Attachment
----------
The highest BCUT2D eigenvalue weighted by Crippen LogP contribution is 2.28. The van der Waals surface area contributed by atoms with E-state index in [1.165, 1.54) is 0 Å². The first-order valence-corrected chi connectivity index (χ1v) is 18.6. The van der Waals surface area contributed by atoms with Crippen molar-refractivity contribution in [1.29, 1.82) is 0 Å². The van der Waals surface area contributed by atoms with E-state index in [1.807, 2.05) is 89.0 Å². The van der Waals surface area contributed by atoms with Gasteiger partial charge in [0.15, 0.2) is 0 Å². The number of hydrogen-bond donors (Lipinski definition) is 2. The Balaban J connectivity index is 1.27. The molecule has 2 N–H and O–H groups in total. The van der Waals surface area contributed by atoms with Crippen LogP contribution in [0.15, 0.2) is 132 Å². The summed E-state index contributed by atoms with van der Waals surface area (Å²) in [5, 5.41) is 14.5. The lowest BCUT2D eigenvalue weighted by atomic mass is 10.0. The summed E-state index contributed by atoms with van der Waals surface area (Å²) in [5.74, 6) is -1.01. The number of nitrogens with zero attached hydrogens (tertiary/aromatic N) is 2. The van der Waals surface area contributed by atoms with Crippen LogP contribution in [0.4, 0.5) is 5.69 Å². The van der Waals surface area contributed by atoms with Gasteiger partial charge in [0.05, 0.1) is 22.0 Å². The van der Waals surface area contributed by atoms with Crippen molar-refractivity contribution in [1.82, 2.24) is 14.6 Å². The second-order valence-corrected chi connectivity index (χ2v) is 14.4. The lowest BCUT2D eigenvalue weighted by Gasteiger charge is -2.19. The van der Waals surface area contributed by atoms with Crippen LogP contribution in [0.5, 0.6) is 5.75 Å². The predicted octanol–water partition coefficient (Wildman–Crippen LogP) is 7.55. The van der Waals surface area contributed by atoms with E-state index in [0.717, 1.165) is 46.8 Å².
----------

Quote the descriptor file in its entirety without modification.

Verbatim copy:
The highest BCUT2D eigenvalue weighted by Crippen LogP contribution is 2.28. The van der Waals surface area contributed by atoms with E-state index in [1.165, 1.54) is 0 Å². The first-order valence-corrected chi connectivity index (χ1v) is 18.6. The van der Waals surface area contributed by atoms with Crippen molar-refractivity contribution in [1.29, 1.82) is 0 Å². The van der Waals surface area contributed by atoms with E-state index in [1.807, 2.05) is 89.0 Å². The van der Waals surface area contributed by atoms with Gasteiger partial charge in [0.15, 0.2) is 0 Å². The number of hydrogen-bond donors (Lipinski definition) is 2. The Balaban J connectivity index is 1.27. The molecule has 2 N–H and O–H groups in total. The van der Waals surface area contributed by atoms with Crippen LogP contribution in [0.15, 0.2) is 132 Å². The summed E-state index contributed by atoms with van der Waals surface area (Å²) in [5, 5.41) is 14.5. The lowest BCUT2D eigenvalue weighted by atomic mass is 10.0. The summed E-state index contributed by atoms with van der Waals surface area (Å²) in [5.74, 6) is -1.01. The number of nitrogens with zero attached hydrogens (tertiary/aromatic N) is 2. The van der Waals surface area contributed by atoms with Crippen LogP contribution in [0.4, 0.5) is 5.69 Å². The van der Waals surface area contributed by atoms with Gasteiger partial charge in [0.05, 0.1) is 22.0 Å². The van der Waals surface area contributed by atoms with Crippen molar-refractivity contribution in [1.82, 2.24) is 14.6 Å². The second-order valence-corrected chi connectivity index (χ2v) is 14.4. The lowest BCUT2D eigenvalue weighted by Gasteiger charge is -2.19. The van der Waals surface area contributed by atoms with Crippen LogP contribution in [0.5, 0.6) is 5.75 Å². The predicted octanol–water partition coefficient (Wildman–Crippen LogP) is 7.55. The van der Waals surface area contributed by atoms with E-state index in [0.717, 1.165) is 46.8 Å².